But when the Muslim League demanded the partition of India, Congress used the same arguments for demanding in that event the partition of certain provinces. To my mind this argument is unassailable. In fact neither side proved willing to leave a substantial area in which their community have a majority under the government of the other. I am, of course, just as much opposed to the partition of provinces as I am to the partition of India herself, and for the same basic reasons. For just as I feel there is an Indian consciousness which should transcend communal differences, so I feel there is a Punjabi and Bengali consciousness which has evoked a loyalty to their province. And so I felt it was essential that the people of India themselves should decide this question of partition.

The procedure for enabling them to decide for themselves whether they want the British to hand over power to one or two governments is set out in the statement which will be read to you. But there are one or two points on which 1 should like to add a note of explanation.
It was necessary, in order to ascertain the will of the people of the Punjab. Bengal, and part of Assam, to lay down boundaries between the Muslim majority areas and the remaining areas, but I want to make it clear that the ultimate boundaries will be settled by a boundary commission and will almost certainly not be identical with those which have been provisionally adopted.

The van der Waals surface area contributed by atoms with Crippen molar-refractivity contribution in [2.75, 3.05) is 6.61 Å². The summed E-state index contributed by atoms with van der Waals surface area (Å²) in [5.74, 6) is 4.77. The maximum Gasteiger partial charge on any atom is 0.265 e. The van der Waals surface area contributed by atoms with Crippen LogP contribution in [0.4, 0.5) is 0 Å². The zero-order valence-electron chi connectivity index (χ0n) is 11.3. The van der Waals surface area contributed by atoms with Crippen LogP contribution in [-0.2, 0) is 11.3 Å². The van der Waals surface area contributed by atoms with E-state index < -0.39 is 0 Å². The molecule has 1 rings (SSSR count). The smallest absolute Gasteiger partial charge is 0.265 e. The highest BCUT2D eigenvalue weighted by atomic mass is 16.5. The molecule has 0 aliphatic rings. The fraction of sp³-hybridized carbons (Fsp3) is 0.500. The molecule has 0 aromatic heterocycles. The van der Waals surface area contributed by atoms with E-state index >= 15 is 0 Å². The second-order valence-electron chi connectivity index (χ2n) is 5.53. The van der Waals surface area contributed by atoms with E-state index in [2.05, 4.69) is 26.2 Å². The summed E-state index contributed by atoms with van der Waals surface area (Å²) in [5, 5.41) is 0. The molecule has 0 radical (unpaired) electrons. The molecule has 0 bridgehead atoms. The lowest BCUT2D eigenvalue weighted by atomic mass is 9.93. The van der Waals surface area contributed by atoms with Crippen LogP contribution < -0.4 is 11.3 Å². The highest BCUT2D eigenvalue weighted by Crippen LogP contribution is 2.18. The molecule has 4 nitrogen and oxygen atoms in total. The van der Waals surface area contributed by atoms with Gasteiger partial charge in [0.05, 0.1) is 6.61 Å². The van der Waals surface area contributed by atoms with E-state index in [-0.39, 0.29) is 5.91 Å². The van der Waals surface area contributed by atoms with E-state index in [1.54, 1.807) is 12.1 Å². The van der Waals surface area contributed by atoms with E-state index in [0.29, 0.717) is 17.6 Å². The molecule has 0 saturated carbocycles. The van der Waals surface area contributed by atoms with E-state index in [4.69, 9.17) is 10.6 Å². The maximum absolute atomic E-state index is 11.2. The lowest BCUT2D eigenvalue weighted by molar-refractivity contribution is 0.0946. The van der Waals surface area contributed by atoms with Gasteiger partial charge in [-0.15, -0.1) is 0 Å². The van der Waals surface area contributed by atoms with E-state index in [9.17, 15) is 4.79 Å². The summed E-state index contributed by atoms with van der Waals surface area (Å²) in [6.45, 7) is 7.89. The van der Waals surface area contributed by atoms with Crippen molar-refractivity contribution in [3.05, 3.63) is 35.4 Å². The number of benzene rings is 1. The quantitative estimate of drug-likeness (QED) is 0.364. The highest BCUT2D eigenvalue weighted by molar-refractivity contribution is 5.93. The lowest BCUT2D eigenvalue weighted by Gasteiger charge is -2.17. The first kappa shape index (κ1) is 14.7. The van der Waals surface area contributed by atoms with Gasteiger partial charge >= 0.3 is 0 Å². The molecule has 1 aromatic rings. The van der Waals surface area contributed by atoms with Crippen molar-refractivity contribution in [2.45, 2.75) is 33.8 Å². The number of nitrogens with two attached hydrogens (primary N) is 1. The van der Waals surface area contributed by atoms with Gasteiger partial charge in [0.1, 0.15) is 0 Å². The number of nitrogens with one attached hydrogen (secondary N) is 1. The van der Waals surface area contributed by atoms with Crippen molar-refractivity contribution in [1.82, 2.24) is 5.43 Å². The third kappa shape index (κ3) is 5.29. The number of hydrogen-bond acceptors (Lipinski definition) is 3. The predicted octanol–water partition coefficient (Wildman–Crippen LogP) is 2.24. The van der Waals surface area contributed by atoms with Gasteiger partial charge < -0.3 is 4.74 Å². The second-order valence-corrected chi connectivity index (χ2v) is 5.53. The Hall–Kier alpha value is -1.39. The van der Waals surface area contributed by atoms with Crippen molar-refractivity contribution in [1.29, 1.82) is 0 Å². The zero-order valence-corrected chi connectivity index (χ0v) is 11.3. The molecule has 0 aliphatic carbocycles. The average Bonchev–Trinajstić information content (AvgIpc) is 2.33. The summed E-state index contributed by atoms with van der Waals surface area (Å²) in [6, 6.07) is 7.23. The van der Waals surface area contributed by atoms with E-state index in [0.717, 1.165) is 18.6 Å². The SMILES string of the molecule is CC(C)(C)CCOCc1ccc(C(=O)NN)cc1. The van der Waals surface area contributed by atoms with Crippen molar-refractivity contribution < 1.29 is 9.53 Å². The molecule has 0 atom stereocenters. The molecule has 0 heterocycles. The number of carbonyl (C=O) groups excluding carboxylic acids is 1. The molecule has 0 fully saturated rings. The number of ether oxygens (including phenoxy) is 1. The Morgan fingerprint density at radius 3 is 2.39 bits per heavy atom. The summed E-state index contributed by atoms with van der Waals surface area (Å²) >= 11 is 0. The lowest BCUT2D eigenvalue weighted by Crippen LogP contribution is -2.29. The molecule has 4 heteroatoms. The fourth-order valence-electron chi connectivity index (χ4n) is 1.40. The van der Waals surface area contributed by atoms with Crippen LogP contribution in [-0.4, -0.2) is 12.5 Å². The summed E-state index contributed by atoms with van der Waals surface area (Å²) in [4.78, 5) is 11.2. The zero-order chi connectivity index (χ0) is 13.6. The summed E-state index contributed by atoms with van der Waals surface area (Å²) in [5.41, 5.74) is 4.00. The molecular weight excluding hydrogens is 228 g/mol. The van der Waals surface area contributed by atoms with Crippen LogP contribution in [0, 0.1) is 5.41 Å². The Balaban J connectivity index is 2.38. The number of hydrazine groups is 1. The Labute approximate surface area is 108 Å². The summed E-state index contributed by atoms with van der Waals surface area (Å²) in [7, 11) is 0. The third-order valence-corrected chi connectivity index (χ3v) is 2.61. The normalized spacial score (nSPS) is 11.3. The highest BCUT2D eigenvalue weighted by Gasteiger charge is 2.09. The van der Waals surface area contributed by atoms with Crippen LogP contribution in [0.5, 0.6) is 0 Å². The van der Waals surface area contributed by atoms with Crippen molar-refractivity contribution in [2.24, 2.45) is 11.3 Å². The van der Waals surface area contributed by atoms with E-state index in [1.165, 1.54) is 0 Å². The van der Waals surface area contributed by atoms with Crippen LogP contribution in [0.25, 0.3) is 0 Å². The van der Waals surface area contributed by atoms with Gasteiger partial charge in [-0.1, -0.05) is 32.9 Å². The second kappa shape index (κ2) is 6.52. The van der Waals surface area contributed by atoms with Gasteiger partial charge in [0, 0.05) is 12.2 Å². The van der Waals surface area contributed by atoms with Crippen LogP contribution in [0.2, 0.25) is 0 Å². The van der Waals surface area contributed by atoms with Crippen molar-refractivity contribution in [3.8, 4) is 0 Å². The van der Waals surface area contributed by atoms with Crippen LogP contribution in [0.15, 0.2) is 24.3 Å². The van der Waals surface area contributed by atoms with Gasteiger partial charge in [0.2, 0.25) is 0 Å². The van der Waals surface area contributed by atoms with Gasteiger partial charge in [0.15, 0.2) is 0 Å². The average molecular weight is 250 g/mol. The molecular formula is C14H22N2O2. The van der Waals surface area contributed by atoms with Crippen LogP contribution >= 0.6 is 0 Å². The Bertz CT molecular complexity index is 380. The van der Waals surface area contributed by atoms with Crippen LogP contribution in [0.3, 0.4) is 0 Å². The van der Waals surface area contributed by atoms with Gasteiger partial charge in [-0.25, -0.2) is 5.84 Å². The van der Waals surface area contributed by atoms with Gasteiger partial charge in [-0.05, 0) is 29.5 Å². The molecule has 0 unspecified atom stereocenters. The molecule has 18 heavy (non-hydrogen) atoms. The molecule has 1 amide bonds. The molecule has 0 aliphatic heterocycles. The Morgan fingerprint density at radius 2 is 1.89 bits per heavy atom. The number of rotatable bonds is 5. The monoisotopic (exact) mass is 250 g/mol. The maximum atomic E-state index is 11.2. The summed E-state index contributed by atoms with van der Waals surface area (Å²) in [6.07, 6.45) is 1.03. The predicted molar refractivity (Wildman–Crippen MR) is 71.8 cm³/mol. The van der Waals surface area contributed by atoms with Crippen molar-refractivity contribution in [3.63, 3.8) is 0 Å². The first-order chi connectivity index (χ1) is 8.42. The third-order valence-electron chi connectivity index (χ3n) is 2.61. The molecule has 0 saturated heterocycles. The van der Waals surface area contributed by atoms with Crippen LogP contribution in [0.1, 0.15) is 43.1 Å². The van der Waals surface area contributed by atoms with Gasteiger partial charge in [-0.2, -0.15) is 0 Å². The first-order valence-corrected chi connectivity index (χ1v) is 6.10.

We have given careful consideration to the position of the Sikhs. This valiant community forms about an eighth of the population of the Punjab, but they are so distributed that any partition of this province would inevitably divide them. All of us who have the good of the Sikh community at heart are very sorry to think that the partition of the Punjab which they themselves desire, cannot avoid splitting them to a greater or lesser extent. The exact degree of the split will be left to the boundary commission on which they will, of course, be represented.

The whole plan may not be perfect: but like all plans its success will depend on the spirit of good will with which it is carried out. I have always-felt that once it was decided in what way to transfer power, the transfer should take place at the earliest possible moment, but the dilemma was that if we waited until a constitutional set-up for all India was agreed, we should have to wait a long time, particularly if partition were decided on, whereas if we handed over power before the Constituent Assemblies had finished their work we should leave the country without a constitution.